Inflammation is a natural defence mechanism of the body, designed to protect us from harmful stimuli and promote healing. However, not all inflammation is the same. There are two main types: acute inflammation and chronic inflammation.

While acute inflammation is a normal and short-live response, chronic inflammation can be insidious and harmful, leading to various health issues. In this blog, we will explore the key differences between acute and chronic inflammation, why chronic inflammation is bad for our health, the risk factors associated with it, methods of diagnosis, and most importantly, how to prevent it.

Acute vs. Chronic Inflammation
Acute inflammation is the body’s rapid response to injuries, infections, or irritants. It typically lasts for a short period and is characterized by symptoms such as redness, swelling, heat, and pain. This response helps the body heal and fend off potential threats and is therefore seen as beneficial. Chronic inflammation, on the other hand, is a persistent and prolonged inflammatory state that occurs when the body’s immune system gets ‘stuck on’, resulting in a continuous release of pro- inflammatory chemicals. Unlike acute inflammation, chronic inflammation can go unnoticed for long periods, silently wreaking havoc on our health.

Why Chronic Inflammation is Bad
While acute inflammation is essential for healing, chronic inflammation can have detrimental effects on various organs and systems. Prolonged exposure to pro-inflammatory chemicals can damage healthy tissues, increase the risk of chronic diseases, and accelerate the aging process. In some cases, as with rheumatoid arthritis, chronic, low-grade inflammation occurs because of an auto- immune disease. This is where the body mistakenly identifies healthy tissues as threats, and erroneously releases pro-inflammatory chemicals. Other diseases, such as cardiovascular diseases, diabetes, Alzheimer’s, non alcoholic fatty liver disease, COPD and certain cancers have been linked to chronic inflammation.

Risk Factors for Chronic Inflammation
Several factors can contribute to the development of chronic inflammation:
 Diet: A diet high in processed foods, refined sugars, and unhealthy fats can trigger inflammation.
 Sedentary Lifestyle: Lack of regular physical activity can lead to chronic inflammation.
 Obesity: Adipose tissue produces inflammatory chemicals, and excess fat can lead to chronic low-grade inflammation.
 Smoking: Tobacco smoke contains harmful chemicals that promote inflammation.
 Chronic Stress: Prolonged stress can disrupt the body’s immune response and lead to inflammation.
 Environmental Toxins: Exposure to pollutants and toxins can trigger chronic inflammation. For example, living in a city centre with exhaust fumes will contribute to poor air quality.

Diagnosis of Chronic Inflammation
Diagnosing chronic inflammation can be challenging, as it often develops slowly without obvious symptoms. However, certain blood tests can indicate the presence of inflammation markers, such as C-reactive protein (CRP) and erythrocyte sedimentation rate (ESR). CRP is normally present at low levels in the body and is produced by the liver in response to inflammation, either acutely in response to an infection or injury, or chronically due to disease. Elevated CRP levels may be a sign that some systemic inflammation is present. Erythrocytes, or red blood cells, are typically relatively light. Therefore, in healthy individuals, they don’t settle to the bottom of a test tube very quickly. However, when individuals with chronic inflammation undergo an ESR test, chemical changes due to their inflammation can cause red blood cells to fall faster. Additionally, medical history, physical exams, and imaging tests may be used to identify inflammatory conditions.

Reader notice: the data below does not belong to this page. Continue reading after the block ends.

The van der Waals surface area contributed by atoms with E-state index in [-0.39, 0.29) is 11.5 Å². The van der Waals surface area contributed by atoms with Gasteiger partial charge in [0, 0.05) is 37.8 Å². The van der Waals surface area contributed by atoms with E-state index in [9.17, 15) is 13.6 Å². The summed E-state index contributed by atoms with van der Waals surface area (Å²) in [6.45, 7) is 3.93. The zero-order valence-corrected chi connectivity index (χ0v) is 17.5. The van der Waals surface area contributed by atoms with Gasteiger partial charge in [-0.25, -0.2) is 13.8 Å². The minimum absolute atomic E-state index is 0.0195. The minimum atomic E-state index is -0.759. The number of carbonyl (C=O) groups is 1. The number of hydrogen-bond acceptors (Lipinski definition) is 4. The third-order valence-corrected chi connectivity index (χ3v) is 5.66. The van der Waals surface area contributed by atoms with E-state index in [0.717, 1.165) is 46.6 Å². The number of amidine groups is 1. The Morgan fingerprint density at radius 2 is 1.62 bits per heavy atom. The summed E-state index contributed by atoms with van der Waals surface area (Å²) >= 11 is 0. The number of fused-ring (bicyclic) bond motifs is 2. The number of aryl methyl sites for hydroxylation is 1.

Prevention of Chronic Inflammation
There are some lifestyle changes which can be made to prevent or minimise the effects of chronic, systemic, low-grade inflammation:
 Adopt a Healthy Diet: Emphasize whole, nutrient-rich foods like fruits, vegetables, whole grains, and healthy fats. Minimize processed foods and excessive sugar and salt intake.
 Regular Exercise: Engage in physical activity regularly. Exercise helps reduce inflammation and improve overall health. We should aim for 150 minutes of moderate intensity, or 75 minutes of vigorous intensity exercise each week. Adults should also perform muscle strengthening exercises on at least 2 separate days per week.
 Maintain a Healthy Weight: Achieve and maintain a healthy weight through a balanced diet and exercise. A health professional will be able to help understand your specific requirements.
 Manage Stress: Practice stress-reducing techniques like meditation, yoga, or deep breathing to lower stress levels. Taking the time to regularly perform these practices over time can lower the chances of developing chronic inflammation as a result of stress.
 Avoid Smoking and Limit Alcohol: Quit smoking and limit alcohol consumption, as both can promote inflammation. In the UK, adhering to the alcohol consumption guidelines of fewer than 14 units of alcohol per week, spread across at least three days over the course of the week, will help to reduce inflammation levels.
 Limit Exposure to Toxins: Be mindful of environmental toxins and take necessary precautions to minimize exposure.

Chronic inflammation may be silent, but its impact on our health can be profound. Understanding the difference between acute and chronic inflammation is crucial in recognizing the importance of prevention. By adopting a healthy lifestyle, managing risk factors, and staying vigilant about early detection, we can protect ourselves from the harmful consequences of chronic inflammation and lead healthier, happier lives.

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